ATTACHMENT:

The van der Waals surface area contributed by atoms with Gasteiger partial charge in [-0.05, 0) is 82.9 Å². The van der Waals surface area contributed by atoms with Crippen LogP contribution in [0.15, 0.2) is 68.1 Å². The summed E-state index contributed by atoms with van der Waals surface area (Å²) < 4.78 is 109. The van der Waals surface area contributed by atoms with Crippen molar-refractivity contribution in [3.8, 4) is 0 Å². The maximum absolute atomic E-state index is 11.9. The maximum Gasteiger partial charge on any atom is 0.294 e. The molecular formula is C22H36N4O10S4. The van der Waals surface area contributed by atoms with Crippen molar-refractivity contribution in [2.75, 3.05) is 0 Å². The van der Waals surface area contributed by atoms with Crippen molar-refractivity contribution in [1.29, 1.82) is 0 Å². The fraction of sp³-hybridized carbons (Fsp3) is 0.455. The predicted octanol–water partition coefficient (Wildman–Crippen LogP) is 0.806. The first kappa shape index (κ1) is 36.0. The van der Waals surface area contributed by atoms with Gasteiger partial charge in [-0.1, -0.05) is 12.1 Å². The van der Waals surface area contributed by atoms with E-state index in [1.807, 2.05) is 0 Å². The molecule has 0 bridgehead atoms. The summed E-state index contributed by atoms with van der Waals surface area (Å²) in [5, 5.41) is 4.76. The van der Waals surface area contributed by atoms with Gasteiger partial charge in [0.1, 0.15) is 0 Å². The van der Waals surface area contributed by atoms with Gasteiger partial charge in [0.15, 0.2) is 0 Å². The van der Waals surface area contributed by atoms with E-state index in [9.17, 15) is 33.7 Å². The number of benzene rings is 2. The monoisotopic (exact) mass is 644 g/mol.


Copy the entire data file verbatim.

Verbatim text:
The van der Waals surface area contributed by atoms with Gasteiger partial charge in [-0.05, 0) is 82.9 Å². The van der Waals surface area contributed by atoms with Crippen LogP contribution in [0.15, 0.2) is 68.1 Å². The summed E-state index contributed by atoms with van der Waals surface area (Å²) < 4.78 is 109. The van der Waals surface area contributed by atoms with Crippen molar-refractivity contribution in [3.8, 4) is 0 Å². The maximum absolute atomic E-state index is 11.9. The maximum Gasteiger partial charge on any atom is 0.294 e. The molecular formula is C22H36N4O10S4. The van der Waals surface area contributed by atoms with Crippen molar-refractivity contribution in [2.75, 3.05) is 0 Å². The van der Waals surface area contributed by atoms with Crippen molar-refractivity contribution in [1.29, 1.82) is 0 Å². The fraction of sp³-hybridized carbons (Fsp3) is 0.455. The predicted octanol–water partition coefficient (Wildman–Crippen LogP) is 0.806. The first kappa shape index (κ1) is 36.0. The van der Waals surface area contributed by atoms with Gasteiger partial charge in [-0.1, -0.05) is 12.1 Å². The van der Waals surface area contributed by atoms with E-state index in [1.807, 2.05) is 0 Å². The molecule has 0 bridgehead atoms. The summed E-state index contributed by atoms with van der Waals surface area (Å²) in [5, 5.41) is 4.76. The van der Waals surface area contributed by atoms with Gasteiger partial charge in [0.1, 0.15) is 0 Å². The van der Waals surface area contributed by atoms with Gasteiger partial charge in [0.15, 0.2) is 0 Å². The van der Waals surface area contributed by atoms with E-state index in [9.17, 15) is 33.7 Å². The number of benzene rings is 2. The monoisotopic (exact) mass is 644 g/mol.